Thus a real adventure story cannot be made on a certain moral or immoral model not uncommon in modern books. I mean the sort of story in which the hero is the villain. The hero need not be directly dealing in morality, but his own moral position must be by implication secure and satisfying; for it is the whole meaning of adventure that his soul is the fixed point in a wildly agitated world. Stevenson, who can be quoted so profitably about all romance, may here be quoted against himself. The adventures of the Master of Ballantrae among pirates and hunters are not adventures in the boy's sense, and do not satisfy any boy. And that is simply because he cannot sympathise with James Durie as he does with David Balfour. And if we cannot make such romance out of the Master, who was at least a gentleman and a fighter, we need hardly look for it in the miserable modern attempt to make a romance of business out of the tricks of hucksters and swindlers. A man may make excellent comedy out of the evasions of a rascal; but a comedy is a totally different conception from an adventure story. There must not obviously be any irony in an adventure story. When I read in my boyhood books like those of David Ker, or like those of Kingston and Ballantyne, they had to be read with the single eye with which a man sees danger, and not with the stereoscopic squint with which he sees incongruity. I rejoiced whole-heartedly when the brave English sailors captured the slaver; and I was right, because bravery is a good thing and slavery a bad thing. With fuller historical knowledge, I can easily find irony in the incident. I have come to know something about the English Press Gang and the English Poor Law. But that has nothing to do with it, any more than sympathising with St. George against the dragon has to do with cruelty to crocodiles. The child or the boy is quite right in believing that there really is a dragon somewhere, and that the harder he is hit the better.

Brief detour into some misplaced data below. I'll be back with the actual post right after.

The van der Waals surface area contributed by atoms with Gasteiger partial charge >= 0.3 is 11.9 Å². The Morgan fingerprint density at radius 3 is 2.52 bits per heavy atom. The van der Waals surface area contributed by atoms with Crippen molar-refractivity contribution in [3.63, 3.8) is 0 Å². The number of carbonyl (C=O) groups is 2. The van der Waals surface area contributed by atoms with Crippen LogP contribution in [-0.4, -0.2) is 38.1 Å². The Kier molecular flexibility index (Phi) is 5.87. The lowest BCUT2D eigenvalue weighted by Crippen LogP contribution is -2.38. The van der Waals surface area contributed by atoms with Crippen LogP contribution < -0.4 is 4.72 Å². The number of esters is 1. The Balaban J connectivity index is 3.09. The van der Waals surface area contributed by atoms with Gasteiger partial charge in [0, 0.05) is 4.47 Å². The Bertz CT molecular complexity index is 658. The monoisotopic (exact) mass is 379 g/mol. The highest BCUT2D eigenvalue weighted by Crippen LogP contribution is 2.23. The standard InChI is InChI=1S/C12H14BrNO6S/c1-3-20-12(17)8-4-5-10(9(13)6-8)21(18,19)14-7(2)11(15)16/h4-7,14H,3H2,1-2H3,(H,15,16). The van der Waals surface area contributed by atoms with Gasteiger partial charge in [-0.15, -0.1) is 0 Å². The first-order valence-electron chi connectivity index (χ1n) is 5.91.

[GKC ILN Sept 23 1922 CW32:453-4]
Now, anyone who knows about fantasy stories and dragons will understand, as GKC did, that we often need to have dragons in our adventures, even if they are the far more nasty sort which look like human beings from the outside. There are other things which we also need, and some of them are well worth spending serious time examining, just as any computer scientist has to spend time examining the theory behind the algorithms and data structures which he intends to use in an actual piece of software. Sometimes (ahem) yes, SOMETIMES, these things work a little differently in practice.
But we were talking about dragons, and of course whether we consult Tolkien (whose grandmother, I believe, taught him that we always say "the great green dragon" not "the green great dragon") or Chesterton (who taught us that "if there was a dragon, he had a grandmother" - whoever we consult we learn that dragons must be used with extreme caution, like recursion.
Us computer guys like to point out that using recursion requires what is known as the "terminating condition", which no less an authority than GKC also declares:
...if in the course of his adventures he finds it necessary to travel on a flaming dragon, I think he ought to give the dragon back to the witch at the end of the story. It is a mistake to have dragons about the place. [GKC "The Strangeness of Luxury" in Alarms and Discursions]
Just to give you an example for your study, you can see one way of handling these creaturesHow Mark Earned a Dragon, courtesy of Loome Books - or you can get the tactile edition here.
And if you want to know more about recursion, check out my Case Studies The Problem with "Problem-Solving Skills". Remember, you have to know how to give the dragon back when you're done... or you may risk - ah - confronting an army of brooms carrying buckets full of water.